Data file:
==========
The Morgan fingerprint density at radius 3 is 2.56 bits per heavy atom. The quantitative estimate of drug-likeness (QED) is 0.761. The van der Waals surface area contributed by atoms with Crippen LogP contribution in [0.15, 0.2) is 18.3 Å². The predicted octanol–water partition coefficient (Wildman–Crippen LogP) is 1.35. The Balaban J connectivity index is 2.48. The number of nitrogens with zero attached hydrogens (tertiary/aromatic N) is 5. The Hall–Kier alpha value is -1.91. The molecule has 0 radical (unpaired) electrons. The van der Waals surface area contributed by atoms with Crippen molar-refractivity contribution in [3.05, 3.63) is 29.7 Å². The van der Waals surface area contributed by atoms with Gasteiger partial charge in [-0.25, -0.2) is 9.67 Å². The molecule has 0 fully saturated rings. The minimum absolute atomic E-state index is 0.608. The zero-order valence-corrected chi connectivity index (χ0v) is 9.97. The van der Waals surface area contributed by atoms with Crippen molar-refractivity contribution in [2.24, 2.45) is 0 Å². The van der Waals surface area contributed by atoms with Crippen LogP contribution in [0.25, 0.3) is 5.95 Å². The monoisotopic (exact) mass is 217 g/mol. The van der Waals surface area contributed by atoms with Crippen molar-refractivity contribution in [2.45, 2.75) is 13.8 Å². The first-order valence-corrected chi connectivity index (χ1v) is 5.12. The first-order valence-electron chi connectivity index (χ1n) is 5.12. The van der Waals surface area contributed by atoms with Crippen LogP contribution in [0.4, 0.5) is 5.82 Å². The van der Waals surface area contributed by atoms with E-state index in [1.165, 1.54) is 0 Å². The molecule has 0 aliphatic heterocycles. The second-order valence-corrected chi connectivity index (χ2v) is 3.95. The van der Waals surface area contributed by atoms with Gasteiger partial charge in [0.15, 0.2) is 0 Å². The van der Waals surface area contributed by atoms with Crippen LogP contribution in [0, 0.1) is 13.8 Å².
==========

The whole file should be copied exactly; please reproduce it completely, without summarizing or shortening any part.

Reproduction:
The Morgan fingerprint density at radius 3 is 2.56 bits per heavy atom. The quantitative estimate of drug-likeness (QED) is 0.761. The van der Waals surface area contributed by atoms with Crippen LogP contribution in [0.15, 0.2) is 18.3 Å². The predicted octanol–water partition coefficient (Wildman–Crippen LogP) is 1.35. The Balaban J connectivity index is 2.48. The number of nitrogens with zero attached hydrogens (tertiary/aromatic N) is 5. The Hall–Kier alpha value is -1.91. The molecule has 0 radical (unpaired) electrons. The van der Waals surface area contributed by atoms with Crippen molar-refractivity contribution in [3.05, 3.63) is 29.7 Å². The van der Waals surface area contributed by atoms with Gasteiger partial charge in [-0.25, -0.2) is 9.67 Å². The molecule has 0 fully saturated rings. The minimum absolute atomic E-state index is 0.608. The zero-order valence-corrected chi connectivity index (χ0v) is 9.97. The van der Waals surface area contributed by atoms with Crippen molar-refractivity contribution in [2.24, 2.45) is 0 Å². The van der Waals surface area contributed by atoms with Crippen LogP contribution in [0.25, 0.3) is 5.95 Å². The monoisotopic (exact) mass is 217 g/mol. The van der Waals surface area contributed by atoms with Crippen molar-refractivity contribution in [2.45, 2.75) is 13.8 Å². The first-order valence-corrected chi connectivity index (χ1v) is 5.12. The first-order valence-electron chi connectivity index (χ1n) is 5.12. The van der Waals surface area contributed by atoms with Crippen LogP contribution in [0.4, 0.5) is 5.82 Å². The van der Waals surface area contributed by atoms with E-state index in [1.165, 1.54) is 0 Å². The molecule has 0 aliphatic heterocycles. The second-order valence-corrected chi connectivity index (χ2v) is 3.95. The van der Waals surface area contributed by atoms with Gasteiger partial charge in [0.15, 0.2) is 0 Å². The van der Waals surface area contributed by atoms with Crippen LogP contribution in [0, 0.1) is 13.8 Å².